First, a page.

Sometimes, the force of two contrasting emotions could pull apart the fabric of the human heart. Marin felt it acutely each time she walked through the door. Her reality was carved into the lines of the faces behind these walls. So she dreaded them, but she loved them, too. In the daytime, they were all the family she had.

“I’m home,” she said, slinging her backpack off at the foot of the stairs.

“Hi honey!” Her father’s voice sounded raw, coated with a thin layer of enthusiasm that dripped away in the air between them. “How was school?”

“The same.”

She climbed the stairs slowly, thankful at least for the comfort of home, where no one watched her. It felt like busting out of a mold. Here, she breathed without thinking. On the outside, she focused always on her breathing, pulling in air and compressing it into a sphere, which she pictured in her belly, like an empty womb. When she breathed, only the sphere moved, not her shoulders, not her back, not her chest. It was a trick she learned years ago on a hike with her Girl Scout troop. Just off the path, she’d spotted a dust-colored lizard, and cried out. At her cry, the lizard flattened itself against rock. She tried pointing it out to the others, who had gathered around her in excitement. But the lizard did not move, and was invisible on the stone. In moments, her troop moved on. People never wait for long, Marin thought. If you learn to be still, they will look right through you.

Instructor Response

Sometimes, the force of two contrasting emotions could pull apart the fabric of the human heart. Yes, very effective opening sentence.  Marin felt it acutely each time she walked through the door. Going well, but you’ve put her through a door into what?  In the next sentence you refer to “behind these walls.”  Slightly confusing.  Suggest you have her go through the door into a house or a room or something.  Then “these walls” would flow.   Her reality was carved into the lines of the faces behind these walls. So she dreaded them, but she loved them, too. Great!  The two emotions dread and love.   In the daytime, they were all the family she had.  This is confusing.  Why in the daytime.  Wouldn’t the family be there in the nighttime?  Or are you referring to nighttime dreams when she didn’t think about them?  This is good, but it needs to be clear. What are you trying to convey and what is the purpose for the story?  Carry the reader through your thinking as an author without obscurities that disrupt the flow of understanding for the reader.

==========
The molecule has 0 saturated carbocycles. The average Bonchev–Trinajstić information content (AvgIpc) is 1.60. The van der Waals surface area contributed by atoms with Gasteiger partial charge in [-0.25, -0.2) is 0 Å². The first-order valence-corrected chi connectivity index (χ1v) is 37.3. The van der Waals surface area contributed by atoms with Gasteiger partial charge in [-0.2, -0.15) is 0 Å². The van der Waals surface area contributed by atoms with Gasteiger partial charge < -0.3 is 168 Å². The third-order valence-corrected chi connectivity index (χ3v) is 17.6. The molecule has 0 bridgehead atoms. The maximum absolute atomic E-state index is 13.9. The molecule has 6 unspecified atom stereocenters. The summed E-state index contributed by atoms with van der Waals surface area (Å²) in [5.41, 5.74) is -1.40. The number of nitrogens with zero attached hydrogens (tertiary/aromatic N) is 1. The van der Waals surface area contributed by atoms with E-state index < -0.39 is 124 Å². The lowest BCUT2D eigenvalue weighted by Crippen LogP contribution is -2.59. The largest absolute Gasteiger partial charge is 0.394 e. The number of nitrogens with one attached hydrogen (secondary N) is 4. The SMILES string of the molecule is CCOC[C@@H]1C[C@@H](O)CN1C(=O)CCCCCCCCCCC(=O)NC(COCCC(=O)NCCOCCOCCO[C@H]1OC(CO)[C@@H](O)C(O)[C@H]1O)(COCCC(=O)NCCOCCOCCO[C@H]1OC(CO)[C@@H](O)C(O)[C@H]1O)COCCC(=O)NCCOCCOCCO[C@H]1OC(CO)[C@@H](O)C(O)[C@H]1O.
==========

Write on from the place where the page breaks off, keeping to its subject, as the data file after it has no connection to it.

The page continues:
“I’m home,” she said, slinging her backpack off at the foot of the stairs.  Well done.  For me, you achieve purpose, in this sentence, of orienting me to place very well, and giving me information about her age (with backpack) without frank exposition.

“Hi honey!” Her father’s voice sounded raw, coated with a thin layer of enthusiasm that dripped away in the air between them. “How was school?”  Great too.  The reader is in scene and learns about father and his characteristics, and you’ve nicely set the emotionally tone of the scene.  This is high quality.

“The same.”

She climbed the stairs slowly, thankful at least for the comfort of home, where no one watched her. It felt like busting out of a mold. Here, she breathed without thinking. On the outside, she focused always on her breathing, pulling in air and compressing it into a sphere, which she pictured in her belly, like an empty womb. When she breathed, only the sphere moved, not her shoulders, not her back, not her chest. To this point, you’re going great.  You’ve poetically captured feeling in these sentences, and provided valuable characterization.  But be careful about what comes next.  You go into back story about an experience that taught her she is invisible to others a times.  It is effective, and a very nice touch.  But consider if this is the right place for it.  As back story, it stops the action and flow of the scene.  And the juxtaposition of this back story next to the trick she’s learned with her breathing (also nicely done–it rounds out how desperate she is to control what rages within her, and we want to find out!) doesn’t fit.  That is, the next idea about invisibility, for the reader, is a non sequitur.   You might consider carrying on with her breathing and significance to the story line you’ve got going with leaving the father and going to her room.  You could expand those ideas.  It is true, invisibility could be used here, but it would need to be presented in a different way to be maximally effective.  In essence , the lizard back story stops the movement of the segment and it doesn’t seem to connect to the nicely developed ideation of what proceeds.  It was a trick she learned years ago on a hike with her Girl Scout troop. Just off the path, she’d spotted a dust-colored lizard, and cried out. At her cry, the lizard flattened itself against rock. She tried pointing it out to the others, who had gathered around her in excitement. But the lizard did not move, and was invisible on the stone. In moments, her troop moved on. People never wait for long, Marin thought. If you learn to be still, they will look right through you.

 

Comment.  This is really excellent, and without hyperbole, you are an excellent fiction writer.  I’ve taken an idea-by-idea progression through this segment to suggest how, in revision, you might go through your work.  Look to what you’re providing for your reader, imagine what they will be taking away from your writing, and particularly look for inappropriate story-logical thinking disruptions, these are the things that will confuse the reader about action, motivations, emotional arcs, and consistent characterization that readers will perceive as writing that is not quite as good as they would like.  And you are good.  I think this type of thinking in revision could raise you to a level that would please both reader and you.

All the best.

WHC

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